Date of Completion


Thesis Type

College of Arts and Science Honors



First Advisor

Jen Sisk

Second Advisor

Anne Clark

Third Advisor

Kevin Trainor


medieval christianity, medieval women, women's religious identity, conduct, conduct literature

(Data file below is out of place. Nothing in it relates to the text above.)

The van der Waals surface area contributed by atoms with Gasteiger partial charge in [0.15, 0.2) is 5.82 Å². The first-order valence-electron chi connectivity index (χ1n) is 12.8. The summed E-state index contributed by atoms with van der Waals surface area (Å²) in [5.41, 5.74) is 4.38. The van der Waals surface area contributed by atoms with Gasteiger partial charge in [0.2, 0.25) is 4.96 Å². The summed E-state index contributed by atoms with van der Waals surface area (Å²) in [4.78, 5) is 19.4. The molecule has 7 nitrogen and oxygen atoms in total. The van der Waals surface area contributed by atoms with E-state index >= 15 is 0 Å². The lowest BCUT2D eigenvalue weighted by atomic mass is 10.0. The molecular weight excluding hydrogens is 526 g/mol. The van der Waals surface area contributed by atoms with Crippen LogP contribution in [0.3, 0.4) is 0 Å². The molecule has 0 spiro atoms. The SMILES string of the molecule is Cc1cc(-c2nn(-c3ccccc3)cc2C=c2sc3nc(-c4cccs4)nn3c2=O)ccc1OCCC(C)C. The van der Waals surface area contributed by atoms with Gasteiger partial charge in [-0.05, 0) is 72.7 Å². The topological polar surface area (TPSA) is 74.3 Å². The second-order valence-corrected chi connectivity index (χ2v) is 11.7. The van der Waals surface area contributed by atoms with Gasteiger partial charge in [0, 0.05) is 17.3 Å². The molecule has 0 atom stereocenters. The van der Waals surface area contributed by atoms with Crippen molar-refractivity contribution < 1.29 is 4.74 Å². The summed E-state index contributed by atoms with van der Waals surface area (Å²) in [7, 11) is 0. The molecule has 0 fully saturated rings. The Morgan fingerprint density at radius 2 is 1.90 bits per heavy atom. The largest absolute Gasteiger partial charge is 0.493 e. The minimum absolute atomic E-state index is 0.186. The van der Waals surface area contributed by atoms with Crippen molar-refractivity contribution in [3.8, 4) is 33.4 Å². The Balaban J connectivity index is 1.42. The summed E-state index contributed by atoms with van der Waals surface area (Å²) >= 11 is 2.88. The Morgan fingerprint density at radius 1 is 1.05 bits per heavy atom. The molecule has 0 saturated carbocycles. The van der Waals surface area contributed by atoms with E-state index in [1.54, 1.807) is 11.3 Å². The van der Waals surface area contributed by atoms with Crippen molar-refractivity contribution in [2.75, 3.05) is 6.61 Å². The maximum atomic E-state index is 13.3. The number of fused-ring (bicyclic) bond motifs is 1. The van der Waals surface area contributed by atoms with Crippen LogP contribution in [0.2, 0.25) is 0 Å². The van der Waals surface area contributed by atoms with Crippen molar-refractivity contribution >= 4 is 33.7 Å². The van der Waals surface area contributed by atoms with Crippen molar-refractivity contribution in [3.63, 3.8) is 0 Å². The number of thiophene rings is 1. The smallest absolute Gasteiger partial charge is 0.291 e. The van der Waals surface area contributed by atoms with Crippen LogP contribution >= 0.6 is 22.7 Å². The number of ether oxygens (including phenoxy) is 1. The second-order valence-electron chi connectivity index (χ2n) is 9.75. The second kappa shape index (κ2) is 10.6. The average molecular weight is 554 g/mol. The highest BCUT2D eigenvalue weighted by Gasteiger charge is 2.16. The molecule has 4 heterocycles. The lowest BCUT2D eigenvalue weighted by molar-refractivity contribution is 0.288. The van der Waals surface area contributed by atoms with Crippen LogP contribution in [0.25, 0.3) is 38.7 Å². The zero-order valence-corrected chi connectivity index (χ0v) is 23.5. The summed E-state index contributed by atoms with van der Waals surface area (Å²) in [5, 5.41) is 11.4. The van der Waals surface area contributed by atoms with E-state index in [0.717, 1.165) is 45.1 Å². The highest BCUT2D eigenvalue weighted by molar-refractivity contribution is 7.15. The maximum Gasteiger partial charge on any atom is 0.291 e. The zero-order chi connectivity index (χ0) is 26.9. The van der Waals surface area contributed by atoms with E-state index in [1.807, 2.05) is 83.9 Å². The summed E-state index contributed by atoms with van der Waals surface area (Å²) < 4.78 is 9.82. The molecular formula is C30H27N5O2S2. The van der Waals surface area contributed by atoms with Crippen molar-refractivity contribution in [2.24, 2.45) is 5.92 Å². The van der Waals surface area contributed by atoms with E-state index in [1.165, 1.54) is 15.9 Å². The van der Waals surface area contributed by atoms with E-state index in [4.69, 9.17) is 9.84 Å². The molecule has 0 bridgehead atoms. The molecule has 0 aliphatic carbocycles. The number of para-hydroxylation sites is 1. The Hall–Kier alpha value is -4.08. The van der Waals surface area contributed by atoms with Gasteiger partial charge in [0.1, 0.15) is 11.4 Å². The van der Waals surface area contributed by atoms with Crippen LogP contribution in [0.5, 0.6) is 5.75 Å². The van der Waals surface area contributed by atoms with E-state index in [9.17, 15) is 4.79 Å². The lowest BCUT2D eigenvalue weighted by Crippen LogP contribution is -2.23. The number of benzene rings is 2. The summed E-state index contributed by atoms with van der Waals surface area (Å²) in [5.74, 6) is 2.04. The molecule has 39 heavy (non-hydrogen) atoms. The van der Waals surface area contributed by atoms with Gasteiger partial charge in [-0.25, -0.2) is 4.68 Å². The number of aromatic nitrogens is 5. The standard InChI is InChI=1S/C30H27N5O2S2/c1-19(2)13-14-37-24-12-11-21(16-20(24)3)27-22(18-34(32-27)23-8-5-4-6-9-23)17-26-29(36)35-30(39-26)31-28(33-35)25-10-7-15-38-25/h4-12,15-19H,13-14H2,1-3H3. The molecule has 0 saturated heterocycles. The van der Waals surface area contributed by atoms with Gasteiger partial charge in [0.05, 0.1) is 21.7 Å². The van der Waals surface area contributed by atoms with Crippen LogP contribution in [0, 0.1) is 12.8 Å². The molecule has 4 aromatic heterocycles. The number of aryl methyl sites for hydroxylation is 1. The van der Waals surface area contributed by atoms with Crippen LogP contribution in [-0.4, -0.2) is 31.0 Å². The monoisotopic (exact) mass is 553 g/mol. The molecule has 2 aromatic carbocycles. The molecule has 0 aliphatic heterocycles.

In the late medieval era, conduct literature emerged to guide young men and women into a successful life of fulfilling various duties and expectations. My research examines how this literature shaped a common religious and social identity for aristocratic and bourgeois European women. By focusing on conduct literature directed towards women, I analyze how the female identity created in these texts was influenced by Christian beliefs, which highlights the relationship between religion and society. I conclude by comparing this work to the life of Margery Kempe through The Book of Margery Kempe, which outlines aspects of her social and religious life.